So what brought this World University Games, Commonwealth Games, Pan American Games, World Championships and Olympic Games athlete back to running after retiring in 2012? Elmore says she simply has a deep love and joy for the sport, its simplicity and strong community. With a modest and manageable training plan averaging 145–160K per week and two young boys at home, she felt more relaxed, committed with flexibility and grateful for her strong support team to help her achieve her new goals. The six-time Canadian champion, six-time All American from Stanford University and 2017 inductee in the Central Okanagan Sports Hall of Fame once again put drive to her dreams, but without pressure or having anything to prove. She could embrace her love with passion once again.
The Future Looks Bright
As a mom of three who competed at the age of 39 at the 2016 Olympic Games, I am excited to think that Canada will likely have a mom of two who will compete at the age of 40 at the 2020 Olympic Games—16 years after her Olympic debut. And I’m incredibly honoured that Malindi has included me in her list of those who inspired her return. I only met her for the first time in person in 2019, briefly over lunch at a table shared with other Canadian athletes, at the Ottawa Race Weekend. But our relationship started years ago when Malindi reached out, asking questions about training and racing through pregnancy and breastfeeding.
“Krista has been such a positive example to me and so many others about how you can be fast and serious about your running while still being a good parent,” Elmore says. “I look to her as an inspiration as someone who involves her family as a lifestyle decision.”
I can’t recall the exact advice I gave in our discussions, but do remember she had a tougher time returning from her first pregnancy than her second. She learned from her experience and others’, was more patient and followed her body’s cues for the second time around. In September 2018, when she was three months postpartum, she and Graham came up with the idea to solely focus on the marathon. It worked, because four months later she would clock her 2:32:11, the second fastest debut in Canadian history.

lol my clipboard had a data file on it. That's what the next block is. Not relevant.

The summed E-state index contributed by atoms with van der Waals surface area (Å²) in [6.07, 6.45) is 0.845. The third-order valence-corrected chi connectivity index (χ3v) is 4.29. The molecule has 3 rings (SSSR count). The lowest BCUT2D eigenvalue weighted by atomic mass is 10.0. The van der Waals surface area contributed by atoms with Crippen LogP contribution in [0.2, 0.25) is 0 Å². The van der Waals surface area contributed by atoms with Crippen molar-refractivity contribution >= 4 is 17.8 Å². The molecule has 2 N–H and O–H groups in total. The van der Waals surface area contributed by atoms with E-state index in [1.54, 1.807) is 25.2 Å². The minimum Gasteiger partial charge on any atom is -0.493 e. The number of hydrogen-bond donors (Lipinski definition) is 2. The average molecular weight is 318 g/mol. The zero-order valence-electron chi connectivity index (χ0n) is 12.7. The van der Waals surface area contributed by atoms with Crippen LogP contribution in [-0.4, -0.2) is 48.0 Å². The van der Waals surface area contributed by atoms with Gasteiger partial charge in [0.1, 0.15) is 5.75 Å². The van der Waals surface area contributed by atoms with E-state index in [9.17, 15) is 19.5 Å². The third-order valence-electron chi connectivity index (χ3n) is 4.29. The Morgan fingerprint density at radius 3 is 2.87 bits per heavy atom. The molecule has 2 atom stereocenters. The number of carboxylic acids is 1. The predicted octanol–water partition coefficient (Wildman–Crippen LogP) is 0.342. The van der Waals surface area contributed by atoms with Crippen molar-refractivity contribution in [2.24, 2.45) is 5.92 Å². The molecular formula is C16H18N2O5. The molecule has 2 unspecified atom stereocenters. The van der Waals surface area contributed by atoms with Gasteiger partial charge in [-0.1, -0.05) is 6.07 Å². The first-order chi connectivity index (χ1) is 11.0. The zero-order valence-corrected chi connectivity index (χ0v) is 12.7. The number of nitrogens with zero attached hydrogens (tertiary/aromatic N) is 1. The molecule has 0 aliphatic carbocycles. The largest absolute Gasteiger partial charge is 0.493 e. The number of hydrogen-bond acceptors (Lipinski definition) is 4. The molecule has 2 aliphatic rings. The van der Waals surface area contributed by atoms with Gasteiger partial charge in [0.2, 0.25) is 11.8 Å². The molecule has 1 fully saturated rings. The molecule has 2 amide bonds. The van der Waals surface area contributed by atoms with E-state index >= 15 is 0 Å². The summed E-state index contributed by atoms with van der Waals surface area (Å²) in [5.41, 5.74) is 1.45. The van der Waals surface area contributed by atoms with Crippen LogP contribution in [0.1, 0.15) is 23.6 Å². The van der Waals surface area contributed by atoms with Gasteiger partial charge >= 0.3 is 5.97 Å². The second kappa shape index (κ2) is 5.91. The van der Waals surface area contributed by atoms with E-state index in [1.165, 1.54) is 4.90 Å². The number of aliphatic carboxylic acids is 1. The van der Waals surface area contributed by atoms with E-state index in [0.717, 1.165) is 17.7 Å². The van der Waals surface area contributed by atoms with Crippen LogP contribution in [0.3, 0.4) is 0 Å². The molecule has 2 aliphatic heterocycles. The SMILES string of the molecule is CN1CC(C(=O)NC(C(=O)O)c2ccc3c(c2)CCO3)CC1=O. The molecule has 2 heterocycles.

So what is Canada’s marathon record holder doing now? She’s allowing her body to completely recover before resuming training for some shorter spring races on the road (and possibly the track). She continues to keep busy with her family and community, using her education background in urban planning, international relations, coaching and education as a coach and event planner in running and triathlons.
Additionally, she is a coach with the Run SMART Project, University of British Columbia Okanagan and Okanagan Athletics Club. Although May 31 is the final day of the qualifying period where Elmore will know the likelihood of being named to the team, she will need to wait until June 4 to see her name back on that list of Canadians to compete at the Olympic Games.
“The thought that I could be on Canada’s Olympic team is mind-boggling to me, because I honestly thought that ship had sailed years ago!” she says. “It shows me that the process of reinvention, renewal and re-invigoration can bring opportunities that you didn’t even know were out there. I feel so grateful to have this second chance at my running career.”
This article appears in iRun’s first issue of 2020. Read the entire issue here.